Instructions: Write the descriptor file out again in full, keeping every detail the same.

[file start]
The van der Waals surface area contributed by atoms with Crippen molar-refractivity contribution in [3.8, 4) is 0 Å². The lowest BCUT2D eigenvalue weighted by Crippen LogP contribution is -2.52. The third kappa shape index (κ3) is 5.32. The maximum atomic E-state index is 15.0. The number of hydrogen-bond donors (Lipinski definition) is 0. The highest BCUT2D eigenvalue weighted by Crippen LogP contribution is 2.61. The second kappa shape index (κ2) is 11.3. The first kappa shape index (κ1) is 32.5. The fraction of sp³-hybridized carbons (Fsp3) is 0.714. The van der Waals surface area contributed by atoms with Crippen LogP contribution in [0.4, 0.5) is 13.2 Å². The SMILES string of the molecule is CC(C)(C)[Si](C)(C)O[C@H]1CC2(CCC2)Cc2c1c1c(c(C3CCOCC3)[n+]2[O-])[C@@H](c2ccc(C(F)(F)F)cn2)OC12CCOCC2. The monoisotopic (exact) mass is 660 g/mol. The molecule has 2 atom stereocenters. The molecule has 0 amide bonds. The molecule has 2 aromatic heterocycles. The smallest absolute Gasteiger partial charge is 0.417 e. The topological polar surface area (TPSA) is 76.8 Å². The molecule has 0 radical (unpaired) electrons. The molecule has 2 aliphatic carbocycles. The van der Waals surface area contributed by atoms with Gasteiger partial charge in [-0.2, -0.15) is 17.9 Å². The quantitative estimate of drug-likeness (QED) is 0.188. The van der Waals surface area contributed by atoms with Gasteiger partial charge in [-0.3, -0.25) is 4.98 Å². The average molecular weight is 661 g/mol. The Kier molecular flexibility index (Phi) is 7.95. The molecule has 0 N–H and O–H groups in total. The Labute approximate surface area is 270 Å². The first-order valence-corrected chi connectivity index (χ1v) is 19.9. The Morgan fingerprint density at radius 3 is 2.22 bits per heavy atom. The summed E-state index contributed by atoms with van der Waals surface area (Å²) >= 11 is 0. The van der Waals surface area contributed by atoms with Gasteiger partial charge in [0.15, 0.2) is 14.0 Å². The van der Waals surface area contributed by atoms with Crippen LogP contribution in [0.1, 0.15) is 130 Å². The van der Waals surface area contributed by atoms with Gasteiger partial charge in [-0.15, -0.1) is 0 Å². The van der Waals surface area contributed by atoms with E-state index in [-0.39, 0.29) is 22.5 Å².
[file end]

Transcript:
The van der Waals surface area contributed by atoms with Crippen molar-refractivity contribution in [3.8, 4) is 0 Å². The lowest BCUT2D eigenvalue weighted by Crippen LogP contribution is -2.52. The third kappa shape index (κ3) is 5.32. The maximum atomic E-state index is 15.0. The number of hydrogen-bond donors (Lipinski definition) is 0. The highest BCUT2D eigenvalue weighted by Crippen LogP contribution is 2.61. The second kappa shape index (κ2) is 11.3. The first kappa shape index (κ1) is 32.5. The fraction of sp³-hybridized carbons (Fsp3) is 0.714. The van der Waals surface area contributed by atoms with Crippen LogP contribution in [0.4, 0.5) is 13.2 Å². The SMILES string of the molecule is CC(C)(C)[Si](C)(C)O[C@H]1CC2(CCC2)Cc2c1c1c(c(C3CCOCC3)[n+]2[O-])[C@@H](c2ccc(C(F)(F)F)cn2)OC12CCOCC2. The monoisotopic (exact) mass is 660 g/mol. The molecule has 2 atom stereocenters. The molecule has 0 amide bonds. The molecule has 2 aromatic heterocycles. The smallest absolute Gasteiger partial charge is 0.417 e. The topological polar surface area (TPSA) is 76.8 Å². The molecule has 0 radical (unpaired) electrons. The molecule has 2 aliphatic carbocycles. The van der Waals surface area contributed by atoms with Gasteiger partial charge in [-0.2, -0.15) is 17.9 Å². The quantitative estimate of drug-likeness (QED) is 0.188. The van der Waals surface area contributed by atoms with Gasteiger partial charge in [-0.3, -0.25) is 4.98 Å². The average molecular weight is 661 g/mol. The Kier molecular flexibility index (Phi) is 7.95. The molecule has 0 N–H and O–H groups in total. The Labute approximate surface area is 270 Å². The first-order valence-corrected chi connectivity index (χ1v) is 19.9. The Morgan fingerprint density at radius 3 is 2.22 bits per heavy atom. The summed E-state index contributed by atoms with van der Waals surface area (Å²) >= 11 is 0. The van der Waals surface area contributed by atoms with Gasteiger partial charge in [0.15, 0.2) is 14.0 Å². The van der Waals surface area contributed by atoms with Crippen LogP contribution in [0.1, 0.15) is 130 Å². The van der Waals surface area contributed by atoms with Gasteiger partial charge in [-0.15, -0.1) is 0 Å². The van der Waals surface area contributed by atoms with E-state index in [-0.39, 0.29) is 22.5 Å².